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Description This invention relates to the field of geophysical prospecting and, more particularly, to a method for processing seismic data Systematic contamination of seismic data stemming, for instance from sub-optimal acquisition efforts, can manifest itself as signal amplitude variations and as residual noise amplitude variations. Both forms of contamination are laterally correlated to their origin, most commonly the acquisition geometry. For cases where the shooting geometry causes the artifacts, they are referred to as acquisition footprints or imprints. Present algorithms use various techniques to reduce acquisition footprints. An approach disclosed in Morse, P. F. and Hildebrandt, G. F. (1989) Ground-roll suppression by the stack array, The approach of Meunier, J. and Belissent, M., 1992 Reduction of 3D geometry-generated artifacts, 6th Venezuelan Geophysical Congress Abstracts, pp. 388-394, relies on the periodicity of the contamination. The algorithms in this group operate in a more suitable domain such as the wave-number (K) domain or most commonly the frequency-wave-number (FK) domain, for example. Necati Gulunay, Acquisition geometry footprints removal, Society of Exploration Geophysicists 69 A method for processing seismic data for removing distortion from seismic data comprising applying a unitary transform to a decomposed transform component of seismic data to obtain an modified transform component. The modified transform component is filtered and the filtered data are inverted to obtain time distance (T-X) or depth distance (Z-X) seismic data The present invention and its advantages will be better understood by referring to the following detailed description and the attached drawings in which: FIG. 1A illustrates a schematic seismic section in the time-distance domain; FIG. 1B illustrates a the Fourier transformation of FIG. 1A data to the F-K domain; FIG. 2A illustrates a schematic seismic section in the time-distance domain acquired with sub-optimum acquisition parameters; FIG. 2B illustrates the Fourier transformation of FIG. 2A data to the F-K domain; FIG. 3 illustrates a flow chart of the processing technique of the present invention; FIG. 4 illustrates a schematic of the data flow according to the flowchart of FIG. FIG. 5 illustrates a synthetic seismic section with undistorted seismic data. FIG. 6 illustrates a synthetic seismic section with distorted seismic data. FIG. 7 illustrates a synthetic seismic section with standard prior art application of filtering to the seismic data of FIG. FIG. 8 illustrates a synthetic seismic section with application of the present invention to the seismic data of FIG. While the invention will be described in connection with its preferred embodiments, it will be understood that the invention is not limited thereto. On the contrary, it is intended to cover all alternatives, modifications, and equivalents which may be included within the spirit and scope of the invention, as defined by the appended claims. The present invention is a method for suppressing systematic amplitude variations or other signal artifacts that may result from acquisition signatures which overcomes the above-described deficiencies of current methods. Other advantages of the invention will be readily apparent to persons skilled in the art based on the following detailed description. To the extent that the following detailed description is specific to a particular embodiment or a particular use of the invention, this is intended to be illustrative and is not to be construed as limiting the scope of the invention. The purpose of the present invention is to provide a solution that is independent of the structural information in the seismic data, i.e. the algorithm should not need a-priori information of the corrupted reflections. The method addresses the amplitude variations of reflective events by using their repetitive nature and does this in a dip independent fashion. The method is less effective on the removal of residual noise imprints however. The method is also ineffective on phase variations. If possible these variations should be removed either deterministically or adaptively. In a case of streamer depth variations for instance, the corresponding phase difference can be removed deterministically by using the actual depths that are recorded at various positions along the streamers. The method can suitably be described using synthetic data from a simple model. These synthetic data will be presented at various stages in the process to explain and illustrate the method of this invention. The preferred embodiment uses the Fourier transform, which is a unitary transform with advantageous properties for this method application. However, many other unitary transformations may be used. A unitary transform is a transformation of the form
where U* denotes the adjoint operator (i.e. the transpose of a matrix in which each element is replaced by its cofactor). Examples of other unitary transforms are well known in the art. Instead of using the Fourier transform for transforming the seismic data to a transform domain, another embodiment of the inventions use Haar transforms. Yet another embodiment of the invention uses the Haademard transform. These transforms are unitary transforms that would be known to those versed in the art. Yet another embodiment of the invention uses wavelet transforms. Wavelet transforms have the same structure as the Haar transform, but as shown by Yves Meyer, have the additional property that the corresponding expansion is differentiable term by term of the seismic trace is smooth. With any of these unitary transforms, the process of transformation, filtering, and suppressing unwanted signal artifacts may be carried out efficiently. FIG. 1A shows a schematic seismic section in the time-distance domain (T-X domain), representing a vertical slice through the Earth. For simplifying the schematic illustration, the seismic waveforms are not shown. A seismic section contains of a large number of time (T) dependent traces arranged side by side in the horizontal (X) direction. The seismic section contains the response from a horizontal seismic reflector For illustration, the data are first transformed from the T-X domain to the F-K domain, for instance through the use of a Fourier transformation algorithm. The Fourier transformation of these data to the F-K domain produces the results as illustrated in FIG. Let us now assume that the same section was shot using reduced acquisition efforts to produce a sub-optimal data set. Then the response may look like the section shown in FIG. The present invention employs standard fast Fourier transformations as well as other methods that transform data from the time domain to the frequency domain and from the distance domain to the wave-number domain. The invention also employs a data decomposition and data reconstruction technique on the complex Fourier transformed data. The forward process of the invention is referred to as the forward modified F-K transform while the reverse process is referred to as the inverse modified F-K transform. The modified F-K transformation process enables the isolation of the energy associated with systematic contamination. The processing technique of the present invention preferred embodiment uses a modified forward F-K transformation, suppression of systematic contamination and inverse modified F-K transform to convert data back to the original T-X domain. The process is illustrated in FIG. The forward modified F-K transform illustrated in FIG. In formulae (1) and (2), ‘A’ is the amplitude, φ is the phase, ‘Re’ is the real part and ‘Im’ is the imaginary part of the complex data. In a manner analogous to Fourier transforms, other unitary transforms have decompositions corresponding to the basis functions of the particular transform. Referring to FIG. 4, the amplitude component The next stage in the process is the forward Fourier transformation The seismic section as shown in FIG. 4 has now been transformed to the modified F-K domain and again includes a real part The process described in this invention works well when the Earth's amplitude spectra, i.e. the FX transformation of properly acquired data, have no significant variation in the X direction. This condition is satisfied, for instance, in the case that traces contain many reflections appearing randomly distributed in time (T). Then the corresponding trace spectra are wide and flat (also referred to as white spectra). Provided that the time window of recording is sufficiently long the Earth spectrum is white as a first approximation. However, in general, even without less ideal distributions of reflections, the condition of lateral amplitude continuity is sufficiently satisfied. When dealing with systematic contamination, this constitutes the main lateral variations in F-X space. In the case of acquisition imprints, the amplitude changes periodically as a consequence of the roll along process in the field. Therefore the related energy will concentrate at constant fundamental wavenumbers and the harmonic values At this stage it can be concluded that there are two basic differences between the modified transform method and the standard F-K transform method. Firstly after applying the forward modified transform to obtain modified transformed seismic data, all events are stripped of their associated dip information; all events become virtually horizontal and their energy projects onto the K=0 axis. Secondly, after the forward modified F-K transform, the contamination projects at constant K-values positioned symmetrically about the K=0 axis. As a result of the forward modified F-K transform, the fully isolated contamination projects from the desired energy and can simply be removed through the deletion of all corresponding K values The subsequent processing sequence takes the data through an inverse modified F-K transform. The inverse modified F-K transform uses the inverse Fourier transformation (IFT) from F-K space to F-X space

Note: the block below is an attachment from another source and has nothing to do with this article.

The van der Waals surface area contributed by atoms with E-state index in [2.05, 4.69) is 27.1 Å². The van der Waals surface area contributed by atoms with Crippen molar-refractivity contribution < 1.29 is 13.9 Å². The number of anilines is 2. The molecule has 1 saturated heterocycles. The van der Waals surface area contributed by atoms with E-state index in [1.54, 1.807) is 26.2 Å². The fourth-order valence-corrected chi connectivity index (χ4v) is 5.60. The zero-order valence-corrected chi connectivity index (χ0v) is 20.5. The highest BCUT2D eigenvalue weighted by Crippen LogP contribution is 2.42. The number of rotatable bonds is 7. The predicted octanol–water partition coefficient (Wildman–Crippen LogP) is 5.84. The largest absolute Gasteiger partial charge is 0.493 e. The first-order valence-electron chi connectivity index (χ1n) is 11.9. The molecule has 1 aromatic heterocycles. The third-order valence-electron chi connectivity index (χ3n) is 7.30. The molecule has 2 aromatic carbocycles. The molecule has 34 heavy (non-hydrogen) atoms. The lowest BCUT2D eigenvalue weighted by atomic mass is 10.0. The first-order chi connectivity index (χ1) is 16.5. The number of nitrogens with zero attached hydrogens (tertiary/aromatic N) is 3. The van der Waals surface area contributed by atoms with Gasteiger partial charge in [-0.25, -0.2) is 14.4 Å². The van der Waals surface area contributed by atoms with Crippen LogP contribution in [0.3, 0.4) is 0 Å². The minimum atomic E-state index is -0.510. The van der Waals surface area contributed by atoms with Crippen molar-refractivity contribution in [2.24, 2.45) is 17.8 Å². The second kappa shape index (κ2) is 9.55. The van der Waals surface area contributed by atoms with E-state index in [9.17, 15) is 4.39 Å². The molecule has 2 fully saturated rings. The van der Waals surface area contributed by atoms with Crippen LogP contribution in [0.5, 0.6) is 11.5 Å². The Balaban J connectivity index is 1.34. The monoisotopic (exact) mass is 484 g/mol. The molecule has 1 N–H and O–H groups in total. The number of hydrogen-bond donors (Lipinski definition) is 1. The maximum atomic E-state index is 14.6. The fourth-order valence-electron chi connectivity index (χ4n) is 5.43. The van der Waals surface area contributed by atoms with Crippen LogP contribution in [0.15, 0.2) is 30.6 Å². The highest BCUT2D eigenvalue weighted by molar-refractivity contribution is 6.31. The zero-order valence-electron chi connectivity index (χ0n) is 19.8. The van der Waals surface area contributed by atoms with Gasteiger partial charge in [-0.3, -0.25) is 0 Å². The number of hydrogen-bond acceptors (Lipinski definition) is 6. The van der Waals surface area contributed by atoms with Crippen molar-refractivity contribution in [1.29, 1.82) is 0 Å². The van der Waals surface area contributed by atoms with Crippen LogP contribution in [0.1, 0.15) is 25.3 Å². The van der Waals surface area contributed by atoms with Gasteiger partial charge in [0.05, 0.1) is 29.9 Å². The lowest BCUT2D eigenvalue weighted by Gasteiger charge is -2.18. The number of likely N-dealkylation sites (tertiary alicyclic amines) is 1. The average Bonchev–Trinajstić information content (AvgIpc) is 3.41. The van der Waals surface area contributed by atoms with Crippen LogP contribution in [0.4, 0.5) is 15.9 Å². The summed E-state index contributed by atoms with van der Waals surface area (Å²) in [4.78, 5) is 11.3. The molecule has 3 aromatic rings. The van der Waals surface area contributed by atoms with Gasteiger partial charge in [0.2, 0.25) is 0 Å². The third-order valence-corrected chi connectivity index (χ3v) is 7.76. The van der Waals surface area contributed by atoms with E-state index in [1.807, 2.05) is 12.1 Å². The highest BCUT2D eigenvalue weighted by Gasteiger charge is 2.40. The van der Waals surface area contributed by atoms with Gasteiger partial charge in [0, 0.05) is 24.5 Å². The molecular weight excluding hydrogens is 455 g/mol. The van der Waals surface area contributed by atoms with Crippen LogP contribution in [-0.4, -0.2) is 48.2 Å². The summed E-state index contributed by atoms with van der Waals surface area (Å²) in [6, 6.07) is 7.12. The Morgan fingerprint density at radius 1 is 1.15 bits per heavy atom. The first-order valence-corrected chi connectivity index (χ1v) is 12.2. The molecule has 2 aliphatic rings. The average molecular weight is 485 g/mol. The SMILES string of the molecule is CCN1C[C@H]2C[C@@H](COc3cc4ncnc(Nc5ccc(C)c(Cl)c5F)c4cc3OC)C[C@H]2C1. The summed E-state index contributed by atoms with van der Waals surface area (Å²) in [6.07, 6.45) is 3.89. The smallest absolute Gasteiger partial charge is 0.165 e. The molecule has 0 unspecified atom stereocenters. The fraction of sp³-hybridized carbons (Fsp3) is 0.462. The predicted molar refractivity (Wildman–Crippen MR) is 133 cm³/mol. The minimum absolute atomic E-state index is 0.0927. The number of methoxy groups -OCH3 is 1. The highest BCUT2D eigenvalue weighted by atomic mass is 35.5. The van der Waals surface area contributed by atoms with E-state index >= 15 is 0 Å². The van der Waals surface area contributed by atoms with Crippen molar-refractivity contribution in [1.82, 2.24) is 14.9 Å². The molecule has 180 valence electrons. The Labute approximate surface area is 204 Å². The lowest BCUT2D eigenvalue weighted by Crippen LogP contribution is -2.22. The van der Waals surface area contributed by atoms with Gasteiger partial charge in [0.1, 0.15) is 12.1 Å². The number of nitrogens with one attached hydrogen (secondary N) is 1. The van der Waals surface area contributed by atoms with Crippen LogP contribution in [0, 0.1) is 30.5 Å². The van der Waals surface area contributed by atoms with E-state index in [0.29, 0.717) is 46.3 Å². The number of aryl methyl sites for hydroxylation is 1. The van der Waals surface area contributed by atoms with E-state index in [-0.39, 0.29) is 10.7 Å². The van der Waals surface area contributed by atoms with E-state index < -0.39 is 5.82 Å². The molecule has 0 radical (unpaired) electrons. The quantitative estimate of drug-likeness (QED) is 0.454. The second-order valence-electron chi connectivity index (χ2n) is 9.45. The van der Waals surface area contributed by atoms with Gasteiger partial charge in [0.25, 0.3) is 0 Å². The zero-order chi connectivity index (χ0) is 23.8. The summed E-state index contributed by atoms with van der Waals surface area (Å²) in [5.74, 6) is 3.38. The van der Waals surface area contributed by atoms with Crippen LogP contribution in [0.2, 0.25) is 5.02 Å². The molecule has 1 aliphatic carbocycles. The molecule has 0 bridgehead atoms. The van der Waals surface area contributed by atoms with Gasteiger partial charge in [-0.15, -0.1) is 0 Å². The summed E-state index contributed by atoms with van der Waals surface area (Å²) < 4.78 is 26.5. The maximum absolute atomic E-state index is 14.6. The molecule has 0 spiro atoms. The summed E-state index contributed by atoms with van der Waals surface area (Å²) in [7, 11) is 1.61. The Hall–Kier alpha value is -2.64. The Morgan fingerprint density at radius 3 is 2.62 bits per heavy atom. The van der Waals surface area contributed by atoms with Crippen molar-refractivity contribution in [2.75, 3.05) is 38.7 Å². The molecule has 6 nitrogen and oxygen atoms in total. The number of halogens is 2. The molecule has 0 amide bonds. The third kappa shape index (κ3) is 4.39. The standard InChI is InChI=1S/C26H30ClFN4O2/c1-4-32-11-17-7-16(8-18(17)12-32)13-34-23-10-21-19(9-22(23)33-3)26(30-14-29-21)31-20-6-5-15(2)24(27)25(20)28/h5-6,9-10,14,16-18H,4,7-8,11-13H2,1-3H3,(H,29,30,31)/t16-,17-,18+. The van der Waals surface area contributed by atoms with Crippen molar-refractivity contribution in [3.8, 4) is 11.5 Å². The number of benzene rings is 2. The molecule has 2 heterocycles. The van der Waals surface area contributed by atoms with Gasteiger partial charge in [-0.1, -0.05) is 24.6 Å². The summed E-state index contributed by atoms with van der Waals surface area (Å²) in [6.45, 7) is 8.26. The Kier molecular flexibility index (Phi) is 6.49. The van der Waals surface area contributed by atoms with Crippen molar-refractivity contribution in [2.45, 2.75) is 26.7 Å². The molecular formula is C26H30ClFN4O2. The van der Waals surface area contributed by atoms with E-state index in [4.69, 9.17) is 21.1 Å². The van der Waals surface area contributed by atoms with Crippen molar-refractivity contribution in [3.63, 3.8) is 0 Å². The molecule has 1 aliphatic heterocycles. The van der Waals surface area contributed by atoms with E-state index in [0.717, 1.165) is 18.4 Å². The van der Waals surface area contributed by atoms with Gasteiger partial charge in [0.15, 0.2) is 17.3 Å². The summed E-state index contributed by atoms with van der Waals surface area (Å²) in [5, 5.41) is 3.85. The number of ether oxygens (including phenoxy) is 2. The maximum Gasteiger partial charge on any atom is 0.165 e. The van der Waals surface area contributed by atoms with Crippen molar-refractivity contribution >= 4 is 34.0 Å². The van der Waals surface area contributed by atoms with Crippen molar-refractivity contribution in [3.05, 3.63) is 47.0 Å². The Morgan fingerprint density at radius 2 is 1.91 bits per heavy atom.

The last step in the inverse modified F-K transform involves application of an inverse Fourier transformation The present invention is not limited to the application on time—distance arrays or seismic time sections, but it also applicable to vertical depth—distance arrays or depth sections where reflection time T has been converted to depth Z, for instance using depth migration techniques. In that case, the procedure remains identical with the exception that the vertical forward transformation converts from the depth domain (Z domain) to the vertical wave-number domain (K The application of the embodiment disclosed is illustrated in the synthetic T-X seismic data in FIG. FIG. 5 illustrates a synthetic data set similar to example schematic data of FIG. FIG. 6 illustrates the synthetic data similar to FIG. 5 except the input data is distorted similar to example schematic data of FIG. 2A, where an uneven source acquisition effort creates a distorted input data set. FIG. 6 shows a synthetic seismic section in the time-distance domain (T-X domain), representing a vertical slice through the Earth. The seismic section contains the response from a horizontal seismic reflector The FIG. 6 input synthetic data is systematically contaminated by a simulated roll-along step source effort equal to the distance between 8 traces as shown by T After transforming the data of FIG. 6 to the FK domain using the modified FK transform, the systematic contamination will project as vertical lines in FK space. The systematic contamination may then be suppressed or eliminated by applying a K filter corresponding to the periodicity. For comparison, FIG. 7 illustrates the application of prior art filtering methods with the standard FK transform to the distorted data of FIG. 6 where an uneven source acquisition effort has created a distorted input data set. FIG. 7 shows a synthetic seismic section in the time-distance domain (T-X domain), representing a vertical slice through the Earth. The seismic section contains the filtered seismic response from a horizontal seismic reflector FIG. 8 illustrates the application of filtering with the modified FK transform of the present invention to the distorted data of FIG. 6 where an uneven source acquisition effort has created a distorted input data set. FIG. 8 shows a synthetic seismic section in the time-distance domain (T-X domain), representing a vertical slice through the Earth after the application of the present invention. FIG. 8 corresponds to the final data panel To summarize the preferred embodiment of this invention according to FIG. 3, seismic data may be corrected for periodic distortion introduced by acquisition parameters by applying a K filter to the amplitude component of seismic data in the FK domain. This is accomplished as shown in FIG. 3 by applying a vertical FFT After filtering the data are inverted To summarize again the preferred embodiment of the present invention as disclosed according to the data flow diagram of FIG. 4, T-X seismic data may be corrected for periodic distortion introduced by acquisition parameters by applying a K filter to modified FK domain data. In the preferred embodiment a Vertical FFT After filtering the data are inverted back to T-X data. The first inversion is the Horizontal FFT Persons skilled in the art will understand that the method for suppressing systematic amplitude variations described herein may be practiced on any type of data including but not limited to geophysical data such as seismic data and potential fields data. Further, it should be understood that the invention is not to be unduly limited to the foregoing which has been set forth for illustrative purposes. Various modifications and alternatives will be apparent to those skilled in the art without departing from the true scope of the invention, as defined in the following claims. Patent Citations